i don't see how they could have continued it this way. it's got to change. >> reporter: full nudity was really getting in the way, it had to go. >> i can't imagine. it's still shocking to me. >> reporter: me too, pamela, me too. nick watt for "nightline" in beverly hills, california. and next, before he was king, the documentary taking you behind the scenes of michael jackson's journey from motown to off the wall. (cell phone rings) where are you? well the squirrels are back in the attic. mom? exterminator... he says it's personal this time... if you're a mom, you call at the worst time. it's what you do. fifteen percent or more on car insurance,
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finally tonight, there are plenty of legitimate questions about how michael jackson lived his life. but no one can question what he did with his talent. for generation or more he was as gifted an artist as any of us on this earth ever had the chance to hear or see. and tonight we journey back and explore the makings of this here's my "nightline" coanchor juju chang. >> reporter: halfway between the precocious star of the jackson 5, belling out his abcs, and the ghostly middle-aged man chased by paparazzi, michael jackson was evolving into the king of pop. >> reporter: he wrote "don't stop till you get enough," his first solo from the album "off the wall," his breakthrough as a grownup. >> reporter: michael jackson's journey from motown to off the wall, the subject of director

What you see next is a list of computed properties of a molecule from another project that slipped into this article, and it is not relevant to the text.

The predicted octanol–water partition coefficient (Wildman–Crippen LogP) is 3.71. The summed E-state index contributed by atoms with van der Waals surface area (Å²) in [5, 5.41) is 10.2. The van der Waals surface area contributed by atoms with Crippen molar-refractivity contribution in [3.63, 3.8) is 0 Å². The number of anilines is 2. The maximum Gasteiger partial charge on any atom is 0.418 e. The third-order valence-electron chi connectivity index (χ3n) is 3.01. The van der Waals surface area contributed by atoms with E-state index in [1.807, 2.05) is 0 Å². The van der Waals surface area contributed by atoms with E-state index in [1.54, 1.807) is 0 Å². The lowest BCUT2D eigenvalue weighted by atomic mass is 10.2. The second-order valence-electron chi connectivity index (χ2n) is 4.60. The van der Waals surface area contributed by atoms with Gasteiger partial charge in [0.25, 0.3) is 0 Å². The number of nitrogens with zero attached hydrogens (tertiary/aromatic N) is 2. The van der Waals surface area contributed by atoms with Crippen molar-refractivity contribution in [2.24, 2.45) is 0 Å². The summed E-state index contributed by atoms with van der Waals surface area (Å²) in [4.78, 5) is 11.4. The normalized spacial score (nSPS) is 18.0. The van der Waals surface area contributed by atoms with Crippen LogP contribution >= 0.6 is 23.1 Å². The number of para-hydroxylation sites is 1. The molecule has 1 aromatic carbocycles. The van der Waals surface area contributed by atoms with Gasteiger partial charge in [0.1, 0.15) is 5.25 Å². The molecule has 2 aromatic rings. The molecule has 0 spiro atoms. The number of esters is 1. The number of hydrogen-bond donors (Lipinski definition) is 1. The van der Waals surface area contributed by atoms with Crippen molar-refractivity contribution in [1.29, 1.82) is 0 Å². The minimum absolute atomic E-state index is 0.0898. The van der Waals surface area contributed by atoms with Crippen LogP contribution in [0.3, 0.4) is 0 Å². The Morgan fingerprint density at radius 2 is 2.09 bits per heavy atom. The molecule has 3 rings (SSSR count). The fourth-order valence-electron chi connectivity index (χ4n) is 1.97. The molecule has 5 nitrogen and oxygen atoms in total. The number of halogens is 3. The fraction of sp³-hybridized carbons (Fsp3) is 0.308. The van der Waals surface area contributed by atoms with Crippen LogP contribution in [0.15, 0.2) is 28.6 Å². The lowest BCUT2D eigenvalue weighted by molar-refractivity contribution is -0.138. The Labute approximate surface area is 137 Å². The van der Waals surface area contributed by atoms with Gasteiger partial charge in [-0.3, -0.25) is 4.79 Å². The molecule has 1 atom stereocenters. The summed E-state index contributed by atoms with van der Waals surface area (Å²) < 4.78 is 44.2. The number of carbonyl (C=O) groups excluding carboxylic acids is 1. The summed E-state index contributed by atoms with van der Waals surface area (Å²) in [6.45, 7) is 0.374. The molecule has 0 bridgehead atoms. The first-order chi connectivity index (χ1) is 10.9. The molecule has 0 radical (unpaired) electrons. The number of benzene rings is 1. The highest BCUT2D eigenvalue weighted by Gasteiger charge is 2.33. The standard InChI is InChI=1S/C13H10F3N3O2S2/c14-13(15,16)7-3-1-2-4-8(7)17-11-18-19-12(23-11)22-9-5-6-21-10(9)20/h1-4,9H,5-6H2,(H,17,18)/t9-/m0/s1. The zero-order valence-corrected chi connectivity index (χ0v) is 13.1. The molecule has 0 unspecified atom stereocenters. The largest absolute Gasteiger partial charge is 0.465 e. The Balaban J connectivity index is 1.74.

>> that's a rocky transition. >> it's one not too many people are successful at. >> reporter: jackson's raw talent heard here on this original demo locked in the family's vault until now. >> michael's not a trained he cannot read music. but he told musicians, this is how i want the part to go. >> reporter: the album still inspiring today's hottest stars, from justin timberlake to pharell to the weekend. >> "off the wall" was definitely the one that made me feel i could sing. i
found my falsetto because of "off wall." >> reporter: michael's popularity transcended music, blurring lines in american culture. >> i don't want it labeled black or white, i wanted labeled music. >> i feel "off the wall" was one of the first albums made possibly by a black artist where culture was almost irrelevant. >> reporter: his diverse fan base catapulted him to superstardom.
from the jacksons s jacksons' 1981 triumph tour. >> reporter: in the
nearly seven years since his death, michael's estate has grown by an estimated $1 billion. >> the main change in things is he's not there spending the money anymore. that was a huge part of the problem. >> reporter: financial woes and child molestation allegations late in life overshadowing his music. >> his legacy was kind of tarnished at the end because of all the accusations. >> and that's one reason why we decided to do something where we're just dealing with the music. all the other stuff, all the other noise -- let's deal with the music. just speaking for the old generation, my age, people have to be reminded. a lot of time, you take people for granted. this is a good reminder, i think, how great michael was. >> reporter: for "nightline,"